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Helen Dunmore appreciation: ‘To be with her was to laugh with joy’

Novelist and journalist Amanda Craig remembers a warm friend… and literary inspiration

Like many readers, I “met” and loved Helen, who died aged 64 of cancer last week, through her writing. Her arresting novels, with their exquisitely judged prose, mesmerising plots and complex characters driven by love, lust, hunger and loyalty, entranced me as soon as I discovered them, as did her poetry and children’s novels.

From Zennor in Darkness, about DH Lawrence in Cornwall during the first world war, to her cold war thriller Exposure, she was always original, moving with ease between historical and contemporary. At a time when women novelists received censure for creating characters who weren’t instantly sympathetic, she could depict incestuous siblings, adulterous lovers and child killers in a way that made you feel their humanity even as you recoiled. Her mothers, daughters, wives and sisters tend to evolve from vulnerable ignorance into formidable heroines; the ferocity of their desire to protect their families from famine or injustice was, I am certain, Helen’s own. She reclaimed the female as life-changing – even Death, in her heartbreaking last poem, Hold Out Your Arms, is seen as a mother.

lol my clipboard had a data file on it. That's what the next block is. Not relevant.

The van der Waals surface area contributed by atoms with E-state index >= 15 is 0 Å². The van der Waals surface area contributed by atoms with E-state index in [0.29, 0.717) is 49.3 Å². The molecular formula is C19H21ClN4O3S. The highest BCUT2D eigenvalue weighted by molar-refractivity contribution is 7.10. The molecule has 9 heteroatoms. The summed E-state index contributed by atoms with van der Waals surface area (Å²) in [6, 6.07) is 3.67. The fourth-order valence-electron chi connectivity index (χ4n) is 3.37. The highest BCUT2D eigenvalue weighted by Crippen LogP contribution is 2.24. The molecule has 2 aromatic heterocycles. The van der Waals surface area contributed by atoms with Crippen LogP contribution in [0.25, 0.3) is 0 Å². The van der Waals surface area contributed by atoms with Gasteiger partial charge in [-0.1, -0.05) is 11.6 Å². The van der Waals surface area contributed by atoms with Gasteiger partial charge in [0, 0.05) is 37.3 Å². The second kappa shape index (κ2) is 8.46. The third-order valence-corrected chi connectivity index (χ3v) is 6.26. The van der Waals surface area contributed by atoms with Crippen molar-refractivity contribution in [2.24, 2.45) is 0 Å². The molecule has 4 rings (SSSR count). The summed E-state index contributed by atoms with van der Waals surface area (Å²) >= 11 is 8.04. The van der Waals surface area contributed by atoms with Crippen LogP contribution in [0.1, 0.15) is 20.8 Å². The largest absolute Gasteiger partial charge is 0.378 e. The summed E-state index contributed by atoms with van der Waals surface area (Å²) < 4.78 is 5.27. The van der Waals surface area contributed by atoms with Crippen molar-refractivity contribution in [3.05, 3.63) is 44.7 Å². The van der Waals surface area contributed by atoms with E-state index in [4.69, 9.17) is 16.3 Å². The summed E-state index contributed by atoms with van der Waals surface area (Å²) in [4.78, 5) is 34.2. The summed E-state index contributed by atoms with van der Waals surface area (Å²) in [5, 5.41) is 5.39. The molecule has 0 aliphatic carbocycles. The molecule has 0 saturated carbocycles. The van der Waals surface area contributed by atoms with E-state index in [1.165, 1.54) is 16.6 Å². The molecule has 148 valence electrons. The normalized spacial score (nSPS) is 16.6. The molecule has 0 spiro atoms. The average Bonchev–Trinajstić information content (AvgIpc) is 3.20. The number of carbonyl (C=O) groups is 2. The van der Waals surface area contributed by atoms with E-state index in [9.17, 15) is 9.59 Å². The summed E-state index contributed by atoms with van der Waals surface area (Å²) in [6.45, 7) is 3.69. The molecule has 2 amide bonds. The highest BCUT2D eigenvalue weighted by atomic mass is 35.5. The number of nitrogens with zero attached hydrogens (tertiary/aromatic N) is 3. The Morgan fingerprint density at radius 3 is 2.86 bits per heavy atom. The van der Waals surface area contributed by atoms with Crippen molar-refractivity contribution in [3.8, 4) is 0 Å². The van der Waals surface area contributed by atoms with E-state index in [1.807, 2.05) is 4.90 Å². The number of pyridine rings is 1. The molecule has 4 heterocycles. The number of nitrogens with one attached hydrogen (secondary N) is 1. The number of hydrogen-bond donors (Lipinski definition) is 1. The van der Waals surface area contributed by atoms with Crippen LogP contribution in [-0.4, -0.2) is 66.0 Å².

To discuss literature with her was to have the pleasure of talking in almost dizzying depth

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